Use of telemedicine platform improves blood sugar control in diabetes: Study
Many diabetic patients struggle in daily life to calculate and inject appropriate doses of basal and/or meal insulin, leading to episodes of hypo or hyperglycemia. Such inconvenience is aggravated by the frequent burden of their daily routine, including irregular activities and unexpected physical activity, as well as the difficulty of complying with prescheduled medical visits, without interfering with the needs of daily working activities. The DIABEO® system (DS) is a class IIb CE-marked medical device in Europe, which has been created to overcome some of the above hurdles.
A recent study published in the Diabetes Technology & Therapeutics on December 7, 2020, suggests that the use of the telemedicine platform DIABEO at least once a day significantly reduces blood sugar levels and HbA1c levels.
DIABEO (DS) is a telemedicine solution that combines a mobile app for patients with a web portal for health care providers that allows real-time monitoring of basal-bolus insulin therapy as well as therapeutic decision making of insulin treatment in BB-treated patients. DIABEO uses a validated algorithm to calculate insulin doses as a function of the glucose target defined by the physician, as well of the carbohydrate intake, current glycemia, and anticipated physical activity reported by the patient. The automatic algorithm ensures the adjustment of the insulin doses of bolus and basal insulin injections, or basal pump rates, when plasma postprandial or fasting glucose levels are off-target. Real-life studies have shown a very low rate of use of mobile health apps by patients. In type 2 diabetes, a recent real-life study showed that only 42% of participants actively used the My Dose Coach™ digital tool. Therefore, researchers conducted a randomized controlled trial to evaluate the efficacy of DS with the standard care in conditions close to real life.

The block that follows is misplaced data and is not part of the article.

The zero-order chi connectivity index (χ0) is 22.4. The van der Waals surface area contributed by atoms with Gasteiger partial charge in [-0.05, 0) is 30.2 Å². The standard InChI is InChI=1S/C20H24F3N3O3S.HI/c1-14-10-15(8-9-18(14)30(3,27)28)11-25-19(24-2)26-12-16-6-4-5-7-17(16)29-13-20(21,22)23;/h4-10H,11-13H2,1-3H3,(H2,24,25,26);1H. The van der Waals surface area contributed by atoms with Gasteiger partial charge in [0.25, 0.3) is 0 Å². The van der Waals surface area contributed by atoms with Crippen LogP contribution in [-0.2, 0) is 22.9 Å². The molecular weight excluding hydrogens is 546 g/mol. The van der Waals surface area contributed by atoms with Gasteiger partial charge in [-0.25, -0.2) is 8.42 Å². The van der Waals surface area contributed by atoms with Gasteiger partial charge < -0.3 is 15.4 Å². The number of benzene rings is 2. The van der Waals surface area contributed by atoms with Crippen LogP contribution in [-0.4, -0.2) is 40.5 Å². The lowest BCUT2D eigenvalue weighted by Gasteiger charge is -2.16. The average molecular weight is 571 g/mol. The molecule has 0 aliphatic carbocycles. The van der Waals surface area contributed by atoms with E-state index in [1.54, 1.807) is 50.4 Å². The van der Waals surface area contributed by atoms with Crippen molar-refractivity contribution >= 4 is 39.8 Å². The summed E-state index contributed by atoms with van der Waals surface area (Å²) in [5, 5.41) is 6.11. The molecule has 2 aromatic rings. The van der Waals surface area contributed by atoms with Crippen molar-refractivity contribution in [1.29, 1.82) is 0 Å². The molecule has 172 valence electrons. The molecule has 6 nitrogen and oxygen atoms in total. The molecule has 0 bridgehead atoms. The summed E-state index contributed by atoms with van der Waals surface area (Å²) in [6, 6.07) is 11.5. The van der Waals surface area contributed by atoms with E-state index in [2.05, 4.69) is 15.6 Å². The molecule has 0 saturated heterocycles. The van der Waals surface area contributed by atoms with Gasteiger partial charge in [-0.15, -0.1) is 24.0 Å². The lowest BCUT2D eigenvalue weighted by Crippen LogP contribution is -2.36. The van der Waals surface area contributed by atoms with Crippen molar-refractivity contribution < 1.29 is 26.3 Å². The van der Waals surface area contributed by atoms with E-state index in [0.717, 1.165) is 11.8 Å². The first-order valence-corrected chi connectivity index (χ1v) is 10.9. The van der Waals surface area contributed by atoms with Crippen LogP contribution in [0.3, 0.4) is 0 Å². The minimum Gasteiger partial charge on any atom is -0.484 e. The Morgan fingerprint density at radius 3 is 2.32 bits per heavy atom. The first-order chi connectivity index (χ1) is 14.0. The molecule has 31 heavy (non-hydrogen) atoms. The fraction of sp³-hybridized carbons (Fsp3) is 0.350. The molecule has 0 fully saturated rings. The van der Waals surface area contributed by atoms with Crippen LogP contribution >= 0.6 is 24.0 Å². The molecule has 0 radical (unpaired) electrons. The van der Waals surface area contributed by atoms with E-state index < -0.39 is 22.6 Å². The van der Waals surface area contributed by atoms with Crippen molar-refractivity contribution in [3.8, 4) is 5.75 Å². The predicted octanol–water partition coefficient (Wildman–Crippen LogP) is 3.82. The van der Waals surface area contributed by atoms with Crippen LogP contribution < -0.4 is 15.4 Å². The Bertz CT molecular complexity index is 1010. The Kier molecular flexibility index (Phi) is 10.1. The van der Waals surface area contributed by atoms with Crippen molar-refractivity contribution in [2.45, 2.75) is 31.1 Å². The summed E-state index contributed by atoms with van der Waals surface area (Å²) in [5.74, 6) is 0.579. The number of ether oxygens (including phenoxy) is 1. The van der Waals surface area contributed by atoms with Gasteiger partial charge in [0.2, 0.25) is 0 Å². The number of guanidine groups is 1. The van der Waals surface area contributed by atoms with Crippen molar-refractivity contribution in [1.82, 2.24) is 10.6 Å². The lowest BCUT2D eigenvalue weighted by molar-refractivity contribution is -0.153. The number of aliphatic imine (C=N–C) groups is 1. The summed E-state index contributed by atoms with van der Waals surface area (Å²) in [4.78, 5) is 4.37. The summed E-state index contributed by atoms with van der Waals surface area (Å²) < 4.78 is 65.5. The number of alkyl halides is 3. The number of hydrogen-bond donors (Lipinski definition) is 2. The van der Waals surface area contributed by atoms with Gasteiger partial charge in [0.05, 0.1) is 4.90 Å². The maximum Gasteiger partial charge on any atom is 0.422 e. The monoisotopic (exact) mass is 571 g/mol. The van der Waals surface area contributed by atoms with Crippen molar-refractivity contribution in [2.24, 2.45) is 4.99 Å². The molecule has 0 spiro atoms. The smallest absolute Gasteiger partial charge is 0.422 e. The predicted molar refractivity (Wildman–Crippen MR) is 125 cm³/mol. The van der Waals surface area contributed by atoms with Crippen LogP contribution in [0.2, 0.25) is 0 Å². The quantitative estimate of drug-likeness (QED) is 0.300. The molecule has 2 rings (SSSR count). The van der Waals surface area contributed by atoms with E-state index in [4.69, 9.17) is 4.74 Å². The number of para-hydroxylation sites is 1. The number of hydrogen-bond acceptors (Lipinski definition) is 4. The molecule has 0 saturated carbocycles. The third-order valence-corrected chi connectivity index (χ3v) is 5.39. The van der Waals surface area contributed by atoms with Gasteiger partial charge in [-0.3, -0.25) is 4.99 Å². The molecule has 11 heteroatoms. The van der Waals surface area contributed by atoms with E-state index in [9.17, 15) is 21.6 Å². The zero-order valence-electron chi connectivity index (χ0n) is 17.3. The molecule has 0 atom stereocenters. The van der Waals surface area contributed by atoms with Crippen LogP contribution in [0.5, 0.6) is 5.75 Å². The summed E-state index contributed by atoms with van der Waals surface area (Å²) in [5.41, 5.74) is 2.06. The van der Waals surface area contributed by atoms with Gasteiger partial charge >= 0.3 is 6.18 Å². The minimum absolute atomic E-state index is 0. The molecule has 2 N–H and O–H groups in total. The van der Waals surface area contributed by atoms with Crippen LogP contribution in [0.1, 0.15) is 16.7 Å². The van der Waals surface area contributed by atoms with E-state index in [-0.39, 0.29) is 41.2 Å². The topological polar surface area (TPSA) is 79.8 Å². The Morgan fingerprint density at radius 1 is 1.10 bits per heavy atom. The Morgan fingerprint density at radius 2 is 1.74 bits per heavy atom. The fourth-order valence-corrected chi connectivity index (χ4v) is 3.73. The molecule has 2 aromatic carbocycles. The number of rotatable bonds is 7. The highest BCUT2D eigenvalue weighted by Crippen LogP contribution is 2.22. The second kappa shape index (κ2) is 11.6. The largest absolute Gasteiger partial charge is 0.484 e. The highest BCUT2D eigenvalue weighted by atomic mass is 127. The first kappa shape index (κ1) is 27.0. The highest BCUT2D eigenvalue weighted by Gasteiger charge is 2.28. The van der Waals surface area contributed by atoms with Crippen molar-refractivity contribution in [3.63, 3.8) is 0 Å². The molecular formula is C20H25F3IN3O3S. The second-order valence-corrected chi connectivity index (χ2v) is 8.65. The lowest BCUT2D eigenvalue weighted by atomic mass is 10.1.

TELESAGE was a multicenter, randomized, open study with three parallel arms which was conducted in real-life (pragmatic) conditions in France.
- • arm 1: standard care
- • arm 2: DIABEO alone
- • arm 3: DIABEO+telemonitoring by trained nurses
A total of 665 patients with either type 1 or type 2 diabetes, who were poorly controlled with intensive insulin therapy, delivered by multiple daily injections or by continuous subcutaneous insulin injection were included in the study. The major outcome assessed was the reduction in HbA1c levels after a 12-month follow-up.
Upon analysis, researchers found that participants who used DIABEO one or more times a day showed a significant and meaningful reduction in HbA1c versus standard of care at 12 months. They noted that DIABEO users included 25.1% of participants in arm 2 and 37.6% in arm 3 and the mean difference observed were −0.41% for arm 2—arm 1 and −0.51% for arm 3—arm 1. In an intention-to-treat analysis, they found the changes in HbA1c levels and the incidence of hypoglycemia were comparable between arms.
The authors concluded, "A clinically and statistically significant HbA1c reduction was observed in those patients who used DIABEO at least once a day. The reduction of HbA1c was even more important in patients who used DIABEO at least twice a day. The inclusion of a telemonitoring service by trained nurses expanded the use of DIABEO under real-life conditions. An analysis of predictive factors suggests that DIABEO could be particularly suitable for adults and older people with mildly uncontrolled diabetes, as well as for those living in rural areas.".
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